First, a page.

Muzane’s Weblog


Candid take on life in marginal lane by Zingi Mkefa
August 2, 2009, 2:17 pm
Filed under: Press Articles

2007  Faces & Phases series

2007 Faces & Phases series

Participant: Dikeledi Sibanda

Faces and Phases — A solo exhibition by Zanele Muholi

Where: Brodie/ Stevenson Gallery, 373 Jan Smuts Avenue, Craighall
When: Until August 8

Activist and photographer Zanele Muholi’s world is a little different from the rest of ours. A lesbian who came out of the closet in her 30s, she quickly became a voice for black South African lesbian women who, to this day — despite having the world’s most progressive constitution and despite same-sex marriage being legal — still suffer and die from homophobic violence.

Muholi’s first public show was a solo exhibition in 2007 that depicted, through somewhat garish black-and- white photographs featuring black women with dildos, contraceptive aids and menstrual blood, the reality of what it’s like to be a woman — particularly one who chooses not to be with men (a fact that is central to why some men rape lesbians ).

Chatting shortly before jetting off to Amsterdam for the three-month Thami Mnyele artists-in-residence programme, Muholi reflected on how far her work has come.
“ My approach was a bit easy back then. The way in which I framed the pictures was different. Today, I really try to confront the participants.”

She certainly does. The white cube of space that is the Brodie/Stevenson Gallery is lined by a series of big (roughly 76.5cm x 50.5cm) black-and- white portraits in an exhibition entitled Faces and Phases.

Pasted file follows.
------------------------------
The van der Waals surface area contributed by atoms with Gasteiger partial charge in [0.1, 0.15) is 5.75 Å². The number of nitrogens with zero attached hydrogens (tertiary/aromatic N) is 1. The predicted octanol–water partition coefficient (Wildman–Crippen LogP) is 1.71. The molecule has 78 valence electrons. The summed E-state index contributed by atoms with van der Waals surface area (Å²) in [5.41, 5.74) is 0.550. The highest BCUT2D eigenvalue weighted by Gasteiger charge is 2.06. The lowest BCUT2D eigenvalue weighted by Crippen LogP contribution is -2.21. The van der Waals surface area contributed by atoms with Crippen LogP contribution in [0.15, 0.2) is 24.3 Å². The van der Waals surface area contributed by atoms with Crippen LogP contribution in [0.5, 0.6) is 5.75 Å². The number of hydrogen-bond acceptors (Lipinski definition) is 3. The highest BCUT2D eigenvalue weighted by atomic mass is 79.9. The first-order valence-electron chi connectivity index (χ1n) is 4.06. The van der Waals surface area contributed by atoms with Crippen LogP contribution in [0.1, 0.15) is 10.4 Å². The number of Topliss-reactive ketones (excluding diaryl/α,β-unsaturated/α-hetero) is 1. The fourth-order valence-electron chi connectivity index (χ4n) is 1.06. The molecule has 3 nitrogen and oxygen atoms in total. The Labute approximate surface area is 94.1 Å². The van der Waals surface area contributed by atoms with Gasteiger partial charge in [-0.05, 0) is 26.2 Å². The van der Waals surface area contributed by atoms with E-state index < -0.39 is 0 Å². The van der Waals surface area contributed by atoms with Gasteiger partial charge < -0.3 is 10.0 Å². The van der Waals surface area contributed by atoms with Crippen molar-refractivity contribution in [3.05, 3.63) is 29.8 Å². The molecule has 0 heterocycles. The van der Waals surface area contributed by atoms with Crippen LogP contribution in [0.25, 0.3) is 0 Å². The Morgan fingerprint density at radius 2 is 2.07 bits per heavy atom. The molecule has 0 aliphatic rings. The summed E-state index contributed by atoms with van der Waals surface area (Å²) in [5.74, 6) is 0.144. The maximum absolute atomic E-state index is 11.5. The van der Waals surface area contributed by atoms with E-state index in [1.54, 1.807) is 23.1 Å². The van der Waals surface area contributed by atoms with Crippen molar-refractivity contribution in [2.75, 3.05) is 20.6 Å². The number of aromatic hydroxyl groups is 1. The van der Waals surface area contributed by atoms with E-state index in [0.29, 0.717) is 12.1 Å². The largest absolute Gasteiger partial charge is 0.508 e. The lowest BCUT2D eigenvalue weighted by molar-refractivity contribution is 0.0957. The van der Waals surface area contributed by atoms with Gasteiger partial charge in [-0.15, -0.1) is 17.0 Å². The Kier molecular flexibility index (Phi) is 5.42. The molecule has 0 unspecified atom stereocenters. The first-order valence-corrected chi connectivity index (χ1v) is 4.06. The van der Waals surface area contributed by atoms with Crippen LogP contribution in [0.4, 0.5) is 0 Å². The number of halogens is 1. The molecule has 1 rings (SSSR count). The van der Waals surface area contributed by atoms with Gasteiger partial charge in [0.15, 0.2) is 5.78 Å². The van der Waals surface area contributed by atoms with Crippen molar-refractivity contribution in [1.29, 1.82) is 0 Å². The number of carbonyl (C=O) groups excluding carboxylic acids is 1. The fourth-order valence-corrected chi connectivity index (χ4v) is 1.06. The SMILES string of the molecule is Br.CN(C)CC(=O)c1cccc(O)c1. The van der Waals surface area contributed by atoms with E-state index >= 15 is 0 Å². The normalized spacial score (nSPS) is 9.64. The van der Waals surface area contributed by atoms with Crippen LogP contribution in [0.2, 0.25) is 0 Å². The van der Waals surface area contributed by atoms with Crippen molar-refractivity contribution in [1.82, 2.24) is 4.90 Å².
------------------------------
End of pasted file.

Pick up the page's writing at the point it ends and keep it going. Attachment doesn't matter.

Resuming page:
It is evident that Muholi has paid a great deal of attention to composition this time around. The “participants” — who they really are, as opposed to what they do and how different they are to us or how “freaky” they may be — immediately come to the fore.
She does this by drawing attention — whether intentionally or not, I don’t know — to the textures of the faces and clothing.
There’s a lot of detail in the photographs, making for a rich experience. Simply as works of art, let alone statements of activism, I really love them.

Muholi, when not calling them by name, keeps referring to the people in her photographs as “participants”. And, before I get the chance to ask about it she explains, “I keep saying to people I don’t want to call them ‘subjects’ or ‘models’ because I deal with people, who shape me.
“And coming from a history where black people were subjects or objects of science, of anthropologists, of art, I have never liked using those terms. I don’t deal with subjects, I deal with human beings.”

Within her community, Muholi has become something of a celebrity. I spoke to one of the women who features in her exhibition, Apinda Mpako, a writer who also works at Behind The Mask, a lesbian, gay, bisexual, transgender and intersex (LGBTI) organisation that champions the rights of this community throughout Africa — and of which Muholi is a founding member.
According to Mpako, “Zanele travels a lot for her work and exhibitions. But, whenever she comes back, word spreads fast. Everyone asks, ‘Is she here yet? Is Zanele here? Where is she?’ … Everyone is really proud of her and the work she does. I’m proud of her!”

But despite this excitement, Muholi says that getting people to agree to pose for the camera is still a struggle. “I have to beg and beg and beg. I don’t go up to people like a diva or anything like that. I beg. What I do involves begging and convincing people about what it is I am trying to do.”
She reminds me that the gay movement in South Africa has always been documented by well-placed white men.
And those white men have rarely, if at all, spoken for the black lesbian women whose livelihood is constantly under threat.
So Muholi is continuing her mission to record the lives of women like herself, if for no other reason than to say, “You raped us, you killed us, but you didn’t silence us. We, too, were here.”

source: http://www.sundaytimes.co.za


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